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The center, which started as a nonprofit and became affiliated with the School of Criminal Justice about a year ago, maps prison data to identify high-incarceration neighborhoods and uses the patterns as persuasion for policy change. For example, its Million Dollar Blocks campaign identifies individual city blocks in which the number of incarcerated residents costs more than $1 million annually. Recently, the Ford Foundation awarded the center a $150,000 grant to further its work. Here, director Eric Cadora discusses the center’s key findings and their implications.

The center has shown that most of the nation’s 2.3 million prisoners are concentrated in only a few neighborhoods in most major cities. Why is this significant?
Traditionally, most of the crime conversation has been about hot-spot policing. But until we did the math, there was little data on where the incarcerated live. Our work has refocused the whole question of public safety around communities and a search for new solutions.

What do these neighborhoods have in common?
They have rich cultural histories but are racially segregated, mostly African-American and Latino, and have experienced a great disinvestment in terms of schools, jobs, and health care. Our response to weakened civil institutions has been to beef up the criminal justice presence. It doesn’t work. In fact, locally concentrated incarceration reaches a tipping point and eventually undermines the networks that keep people safe.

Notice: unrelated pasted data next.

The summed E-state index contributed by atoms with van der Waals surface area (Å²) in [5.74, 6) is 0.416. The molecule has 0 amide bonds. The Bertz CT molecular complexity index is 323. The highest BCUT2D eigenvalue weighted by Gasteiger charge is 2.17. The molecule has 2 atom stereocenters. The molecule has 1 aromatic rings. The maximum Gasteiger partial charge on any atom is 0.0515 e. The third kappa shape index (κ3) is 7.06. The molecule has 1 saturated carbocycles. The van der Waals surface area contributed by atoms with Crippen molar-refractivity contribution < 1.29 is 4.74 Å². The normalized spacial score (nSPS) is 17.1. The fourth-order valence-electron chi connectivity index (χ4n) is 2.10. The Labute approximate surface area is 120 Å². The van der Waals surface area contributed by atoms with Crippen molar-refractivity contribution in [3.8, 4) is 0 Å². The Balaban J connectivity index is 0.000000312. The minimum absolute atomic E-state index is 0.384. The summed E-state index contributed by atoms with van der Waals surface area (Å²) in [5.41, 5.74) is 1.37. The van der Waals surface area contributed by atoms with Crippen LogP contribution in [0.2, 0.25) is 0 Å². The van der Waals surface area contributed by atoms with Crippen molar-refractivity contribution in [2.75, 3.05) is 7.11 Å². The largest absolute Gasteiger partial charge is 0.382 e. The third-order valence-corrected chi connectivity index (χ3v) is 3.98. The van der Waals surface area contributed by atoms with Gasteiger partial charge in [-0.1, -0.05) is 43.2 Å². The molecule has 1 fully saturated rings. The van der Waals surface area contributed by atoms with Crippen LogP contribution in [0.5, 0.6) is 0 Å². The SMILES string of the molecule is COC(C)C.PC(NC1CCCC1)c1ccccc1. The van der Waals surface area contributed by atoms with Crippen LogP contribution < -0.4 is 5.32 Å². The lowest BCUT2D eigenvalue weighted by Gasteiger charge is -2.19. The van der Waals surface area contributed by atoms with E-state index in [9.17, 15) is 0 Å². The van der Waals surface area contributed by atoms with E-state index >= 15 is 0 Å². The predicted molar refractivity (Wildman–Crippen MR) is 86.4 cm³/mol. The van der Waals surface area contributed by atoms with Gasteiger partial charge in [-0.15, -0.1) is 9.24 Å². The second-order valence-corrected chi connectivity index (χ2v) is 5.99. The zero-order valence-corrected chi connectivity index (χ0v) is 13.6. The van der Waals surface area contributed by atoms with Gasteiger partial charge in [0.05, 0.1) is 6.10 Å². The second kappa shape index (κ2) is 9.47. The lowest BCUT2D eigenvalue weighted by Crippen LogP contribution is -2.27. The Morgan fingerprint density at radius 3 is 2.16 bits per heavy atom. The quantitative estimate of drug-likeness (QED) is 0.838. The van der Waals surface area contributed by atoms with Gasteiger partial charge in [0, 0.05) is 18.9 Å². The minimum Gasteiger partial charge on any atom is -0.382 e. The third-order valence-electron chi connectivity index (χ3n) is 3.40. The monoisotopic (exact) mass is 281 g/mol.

America is the No. 1 incarcerator in the world. How effective has the center been in getting to communities before they reach the tipping point?
We have mapped juvenile justice data in combination with other youth indicator data to try to spot neighborhoods where youth are ‘disconnected’ (not in school, not working, and have no high school degree) and the criminal justice system is growing. But that’s a tall order; most of our energies are focused on slowing the existing incarceration juggernaut in the hardest-hit neighborhoods.

How are communities using the data?
States, not communities, pay for the prison system, which stymies local innovation and bends incentives toward incarceration. Million Dollar Blocks dramatizes the tradeoffs in spending between prison and community investment, which has spurred new thinking about investing these dollars in more productive local solutions.

The center was founded in 2006 and at the end of 2012 formed a partnership with Rutgers. What led to this decision?
We want to expand our capacity by involving research faculty and Ph.D. students to create policy papers, and Rutgers is ideal because it’s strong in spatial analysis and innovative thinking.

What’s the next step toward creating a greater system of justice?
To date, we have partnerships with 23 states. Our goal is to expand to 50. We want to put our data and reports in the hands of ambassadors who can spread the message city by city across the country, where it can lead to comprehensive change.

Originally published in Rutgers alumni magazine. Photography by Nick Romanenko.

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